• How do you use computer programming in your school?
  • What opportunities have you provided for students to do projects to a design brief using technology?
  • Have you got an area in school or even in each classroom that is devoted to creativity and innovation? (Can you share some photos on Twitter #lsl_eu)

The students have had to apply to take part in the competition demonstrating their particular skills and commitment. The use of technology has encouraged the development of other skills; building trust, making decisions, accuracy.

 
  • To what extent does using Lego enable the development of those transferable skills? 
  • What types of evidence do you collate to show individual student progress when they are working on project based learning? How do you do this?
  • What are the most effective ways to give students feedback when they are working on technology projects?
 
Across this LSL Advanced School, the focus is on developing the use of the iPads. The headteacher has noticed that one of the key decisions that enabled teachers to develop their classroom practice was to ensure that they all had individual access to the equipment for their personal and professional use. This meant that the teachers could learn in their own time and consider how to integrate the use of the technology into the curriculum.    At present the school has access to one class set of iPads and this means that the teacher has to book the devices and plan for use.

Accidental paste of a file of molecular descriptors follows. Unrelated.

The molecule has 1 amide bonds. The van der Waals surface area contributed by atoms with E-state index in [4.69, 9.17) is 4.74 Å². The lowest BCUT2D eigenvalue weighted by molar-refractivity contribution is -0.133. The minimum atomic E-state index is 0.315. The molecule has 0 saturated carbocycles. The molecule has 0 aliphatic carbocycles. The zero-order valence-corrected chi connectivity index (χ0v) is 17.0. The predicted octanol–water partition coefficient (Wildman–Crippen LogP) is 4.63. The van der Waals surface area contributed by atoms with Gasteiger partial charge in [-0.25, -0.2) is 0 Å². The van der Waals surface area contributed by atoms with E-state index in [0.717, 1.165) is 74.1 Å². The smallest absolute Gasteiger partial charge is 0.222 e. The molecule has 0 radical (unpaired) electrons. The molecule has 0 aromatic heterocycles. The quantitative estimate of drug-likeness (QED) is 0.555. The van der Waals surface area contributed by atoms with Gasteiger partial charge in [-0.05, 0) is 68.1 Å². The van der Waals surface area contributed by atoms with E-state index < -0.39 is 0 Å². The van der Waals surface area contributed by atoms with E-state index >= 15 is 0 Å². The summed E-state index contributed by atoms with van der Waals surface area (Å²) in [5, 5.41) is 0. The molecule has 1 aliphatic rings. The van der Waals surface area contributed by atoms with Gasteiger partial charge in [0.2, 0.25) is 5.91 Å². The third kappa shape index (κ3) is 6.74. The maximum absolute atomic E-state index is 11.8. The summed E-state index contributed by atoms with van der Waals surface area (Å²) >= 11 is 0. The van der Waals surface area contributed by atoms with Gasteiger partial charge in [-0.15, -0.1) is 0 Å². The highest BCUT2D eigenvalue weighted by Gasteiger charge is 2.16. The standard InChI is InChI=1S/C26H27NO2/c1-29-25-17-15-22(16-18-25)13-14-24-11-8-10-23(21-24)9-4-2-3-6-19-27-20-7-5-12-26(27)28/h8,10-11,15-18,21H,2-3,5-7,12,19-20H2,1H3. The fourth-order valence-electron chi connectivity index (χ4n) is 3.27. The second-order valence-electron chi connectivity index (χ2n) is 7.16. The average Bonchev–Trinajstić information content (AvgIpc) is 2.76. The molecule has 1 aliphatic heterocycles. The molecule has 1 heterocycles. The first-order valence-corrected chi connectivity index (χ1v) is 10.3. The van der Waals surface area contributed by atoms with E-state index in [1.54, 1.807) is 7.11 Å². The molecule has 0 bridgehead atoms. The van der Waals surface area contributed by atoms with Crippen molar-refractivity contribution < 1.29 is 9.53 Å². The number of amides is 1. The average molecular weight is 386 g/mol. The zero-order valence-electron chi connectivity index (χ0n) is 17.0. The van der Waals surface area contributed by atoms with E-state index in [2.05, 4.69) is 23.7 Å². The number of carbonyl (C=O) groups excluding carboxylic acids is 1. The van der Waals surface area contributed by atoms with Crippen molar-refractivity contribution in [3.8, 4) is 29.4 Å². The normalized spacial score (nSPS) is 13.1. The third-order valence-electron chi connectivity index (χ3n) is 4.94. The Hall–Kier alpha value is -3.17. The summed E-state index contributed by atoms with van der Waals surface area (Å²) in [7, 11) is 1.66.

This school is now demonstrating how the use of these technologies can be mainstreamed to the Advanced Practitioner Schools with a Regional Hub ‘network learning day’ planned for January. 
As I leave TromsØ and make my way towards the schools in Italy, it is important to highlight that at both a national and regional level there is an intention to ensure that the schools are integrating the use of ICT across all the subjects in the curriculum and for these Advanced schools, this seems to be working.